It’s been a long bus ride from Potosi to Tupiza – we’re travelling with fellow Brits Beth & Adam, it’s hot, it’s a long time since we left Potosi, they’re unwell and we could all do with getting to our respective hostels. The bus stops, great we’re here, actually no we’re not;  there’s no town to be seen. We’re halted at a road block behind a parade of trucks, buses, cars and vans – our driver turns off the engine in sympathy for his fellow motoristas who are protesting at having to renew their annual licence in La Paz. It seem’s we’re not going anywhere for a while…

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Only the devil can save us now. Potosi, Bolivia.

21 Mar

At 4070m, Potosi is the world’s highest city and a UNESCO World Heritage site. It is set against the backdrop of a rainbow-coloured mountain, the Cerro Rico – but a beautiful eye to a depressing soul, for Potosi’s history is a long, sad tale…

“The city was founded in 1545 following the discovery of ore deposits in the mountain, and Potosi veins proved most lucrative. By the end of the 18th century the streets were ‘paved’ with silver, it grew into the largest and wealthiest city in Latin America, underwriting the Spanish economy for over two centuries.

Millions of indigenous people and imported African slave labourers were conscripted to work in the mines in appalling conditions, and millions of deaths occurred. Today thousands continue to work and die in the mines: although the silver has been depleted…” [extract, Lonely Planet]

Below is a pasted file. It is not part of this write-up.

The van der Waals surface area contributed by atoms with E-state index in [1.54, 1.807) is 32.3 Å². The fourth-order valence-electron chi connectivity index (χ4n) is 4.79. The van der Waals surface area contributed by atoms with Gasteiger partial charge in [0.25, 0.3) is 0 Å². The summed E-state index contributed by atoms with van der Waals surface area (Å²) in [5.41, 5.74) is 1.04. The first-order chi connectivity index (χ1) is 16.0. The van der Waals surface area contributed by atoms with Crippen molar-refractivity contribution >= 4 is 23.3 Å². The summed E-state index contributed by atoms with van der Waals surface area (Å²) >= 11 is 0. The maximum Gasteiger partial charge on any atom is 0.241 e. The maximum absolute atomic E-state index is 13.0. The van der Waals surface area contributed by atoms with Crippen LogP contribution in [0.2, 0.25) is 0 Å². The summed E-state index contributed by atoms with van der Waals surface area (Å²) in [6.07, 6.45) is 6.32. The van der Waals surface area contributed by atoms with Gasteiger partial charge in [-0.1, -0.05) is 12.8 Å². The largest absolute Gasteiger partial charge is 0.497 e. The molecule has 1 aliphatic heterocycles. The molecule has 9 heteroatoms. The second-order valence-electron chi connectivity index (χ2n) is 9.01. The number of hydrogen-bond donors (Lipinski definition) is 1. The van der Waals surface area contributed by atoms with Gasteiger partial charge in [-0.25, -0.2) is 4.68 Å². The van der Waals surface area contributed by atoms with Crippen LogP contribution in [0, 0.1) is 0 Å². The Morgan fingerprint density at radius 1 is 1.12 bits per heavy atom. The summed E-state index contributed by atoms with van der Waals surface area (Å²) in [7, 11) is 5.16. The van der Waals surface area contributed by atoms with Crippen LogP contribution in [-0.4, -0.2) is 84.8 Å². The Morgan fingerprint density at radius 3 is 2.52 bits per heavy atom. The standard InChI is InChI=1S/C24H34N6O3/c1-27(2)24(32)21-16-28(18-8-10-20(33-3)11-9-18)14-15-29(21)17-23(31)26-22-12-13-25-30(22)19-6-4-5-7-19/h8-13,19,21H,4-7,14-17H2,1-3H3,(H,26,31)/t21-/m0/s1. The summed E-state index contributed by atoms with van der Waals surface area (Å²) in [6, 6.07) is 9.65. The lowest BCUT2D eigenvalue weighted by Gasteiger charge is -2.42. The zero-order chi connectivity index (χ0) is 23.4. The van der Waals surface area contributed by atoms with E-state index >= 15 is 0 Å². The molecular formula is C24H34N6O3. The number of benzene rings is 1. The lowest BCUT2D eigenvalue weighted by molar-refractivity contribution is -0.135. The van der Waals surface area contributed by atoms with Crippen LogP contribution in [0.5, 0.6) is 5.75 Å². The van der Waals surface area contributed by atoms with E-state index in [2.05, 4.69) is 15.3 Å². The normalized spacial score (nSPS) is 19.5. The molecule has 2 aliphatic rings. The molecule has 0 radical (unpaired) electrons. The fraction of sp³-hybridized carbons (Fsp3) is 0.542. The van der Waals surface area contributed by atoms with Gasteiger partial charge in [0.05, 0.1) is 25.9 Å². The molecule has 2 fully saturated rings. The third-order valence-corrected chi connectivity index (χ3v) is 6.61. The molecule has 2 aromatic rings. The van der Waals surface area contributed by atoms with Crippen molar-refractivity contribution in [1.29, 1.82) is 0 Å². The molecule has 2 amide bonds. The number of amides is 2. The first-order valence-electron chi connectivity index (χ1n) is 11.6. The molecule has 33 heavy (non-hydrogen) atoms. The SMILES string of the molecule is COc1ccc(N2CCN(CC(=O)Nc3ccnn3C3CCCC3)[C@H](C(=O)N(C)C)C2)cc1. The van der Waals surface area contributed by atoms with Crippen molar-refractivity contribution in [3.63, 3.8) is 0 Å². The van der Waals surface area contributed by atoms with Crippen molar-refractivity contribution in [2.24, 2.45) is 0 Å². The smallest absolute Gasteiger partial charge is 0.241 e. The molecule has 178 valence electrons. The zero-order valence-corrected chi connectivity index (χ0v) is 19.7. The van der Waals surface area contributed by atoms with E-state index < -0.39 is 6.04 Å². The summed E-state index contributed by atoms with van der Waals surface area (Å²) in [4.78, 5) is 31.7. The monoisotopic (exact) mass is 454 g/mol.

More than 8 million have died since the opening of the mine, though this number encompasses only those who have died from mining accidents. It does not take in the millions more who, due to unprotected exposure to noxious gases, have lost their lives from silicosis pneumonia. The mines still operate and are no less dangerous than 100 years ago, using primitive tools in temperatures from freezing to +40C. Earning less than $2 a day, they have a life expectancy of 35 years. With a lack of other jobs in the area, children as young as 10, who have lost their fathers in the mine are forced to enter themselves, with little hope of escaping.

In order to truly experience the past and present horror of this city, we decide to visit a cooperative mine, led by Rodrigo, ex-miner-come-hostel-owner-come-tour-guide…

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The shadow behind the rainbow. Santa Cruz to Sucre, Bolivia.

19 Mar

It’s the witching hour when we finally arrive at our hostel, Jodanga Backpackers, in Santa Cruz de la Sierra. Grabbing a short nap gives us the morning to book a flight to Sucre for AU$40 each. I am hesitant, wondering how this can possibly be enough to cover a plane engineer’s wage, but a 15-20 hour ride on a bus without bathroom was too scary to contemplate…

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The Pantanal – Pirahnas & Capirihnas.

15 Mar

Travelling with a partner for several months means you get to spend a lot of time together…. as with the places we’ve visited, we now know more about each other…. this morning’s discovery is that I have just found out that Kelly (former resident of Melbourne, the cultural and fashion capital of Australia) really, really likes her and I in matching outfits… hmm…